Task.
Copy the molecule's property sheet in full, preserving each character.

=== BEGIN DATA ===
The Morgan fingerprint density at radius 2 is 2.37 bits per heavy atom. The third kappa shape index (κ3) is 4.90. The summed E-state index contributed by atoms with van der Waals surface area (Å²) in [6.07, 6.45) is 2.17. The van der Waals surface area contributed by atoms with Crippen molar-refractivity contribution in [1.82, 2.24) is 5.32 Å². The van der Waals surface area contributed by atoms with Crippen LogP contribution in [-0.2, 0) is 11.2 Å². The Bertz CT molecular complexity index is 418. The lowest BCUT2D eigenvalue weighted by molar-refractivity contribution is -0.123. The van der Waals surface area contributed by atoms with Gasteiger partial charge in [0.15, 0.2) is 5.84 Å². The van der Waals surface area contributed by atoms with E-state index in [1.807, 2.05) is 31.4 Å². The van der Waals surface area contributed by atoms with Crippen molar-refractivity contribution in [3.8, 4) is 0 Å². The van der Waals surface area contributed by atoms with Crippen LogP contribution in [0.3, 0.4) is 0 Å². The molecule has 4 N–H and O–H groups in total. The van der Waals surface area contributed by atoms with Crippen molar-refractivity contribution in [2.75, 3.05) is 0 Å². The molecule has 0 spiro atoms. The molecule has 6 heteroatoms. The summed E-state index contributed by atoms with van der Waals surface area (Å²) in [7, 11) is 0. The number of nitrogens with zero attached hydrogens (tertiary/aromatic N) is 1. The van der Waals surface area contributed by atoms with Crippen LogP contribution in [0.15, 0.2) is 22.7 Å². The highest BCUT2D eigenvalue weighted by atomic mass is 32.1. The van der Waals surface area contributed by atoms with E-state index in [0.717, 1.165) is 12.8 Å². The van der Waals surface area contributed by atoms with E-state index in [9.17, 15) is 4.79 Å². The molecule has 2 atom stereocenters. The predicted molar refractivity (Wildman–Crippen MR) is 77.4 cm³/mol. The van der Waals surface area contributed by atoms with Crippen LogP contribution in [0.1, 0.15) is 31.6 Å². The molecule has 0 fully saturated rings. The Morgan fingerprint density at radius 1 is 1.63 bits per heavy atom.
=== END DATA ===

The Morgan fingerprint density at radius 2 is 2.37 bits per heavy atom. The third kappa shape index (κ3) is 4.90. The summed E-state index contributed by atoms with van der Waals surface area (Å²) in [6.07, 6.45) is 2.17. The van der Waals surface area contributed by atoms with Crippen molar-refractivity contribution in [1.82, 2.24) is 5.32 Å². The van der Waals surface area contributed by atoms with Crippen LogP contribution in [-0.2, 0) is 11.2 Å². The Bertz CT molecular complexity index is 418. The lowest BCUT2D eigenvalue weighted by molar-refractivity contribution is -0.123. The van der Waals surface area contributed by atoms with Gasteiger partial charge in [0.15, 0.2) is 5.84 Å². The van der Waals surface area contributed by atoms with E-state index in [1.807, 2.05) is 31.4 Å². The van der Waals surface area contributed by atoms with Crippen molar-refractivity contribution in [3.8, 4) is 0 Å². The van der Waals surface area contributed by atoms with Crippen LogP contribution in [0.3, 0.4) is 0 Å². The molecule has 4 N–H and O–H groups in total. The van der Waals surface area contributed by atoms with Crippen molar-refractivity contribution in [2.75, 3.05) is 0 Å². The molecule has 0 spiro atoms. The molecule has 6 heteroatoms. The summed E-state index contributed by atoms with van der Waals surface area (Å²) in [7, 11) is 0. The number of nitrogens with zero attached hydrogens (tertiary/aromatic N) is 1. The van der Waals surface area contributed by atoms with Crippen LogP contribution in [0.15, 0.2) is 22.7 Å². The highest BCUT2D eigenvalue weighted by atomic mass is 32.1. The van der Waals surface area contributed by atoms with E-state index in [0.717, 1.165) is 12.8 Å². The van der Waals surface area contributed by atoms with E-state index in [9.17, 15) is 4.79 Å². The molecule has 2 atom stereocenters. The predicted molar refractivity (Wildman–Crippen MR) is 77.4 cm³/mol. The van der Waals surface area contributed by atoms with Crippen LogP contribution in [0.1, 0.15) is 31.6 Å². The molecule has 0 fully saturated rings. The Morgan fingerprint density at radius 1 is 1.63 bits per heavy atom.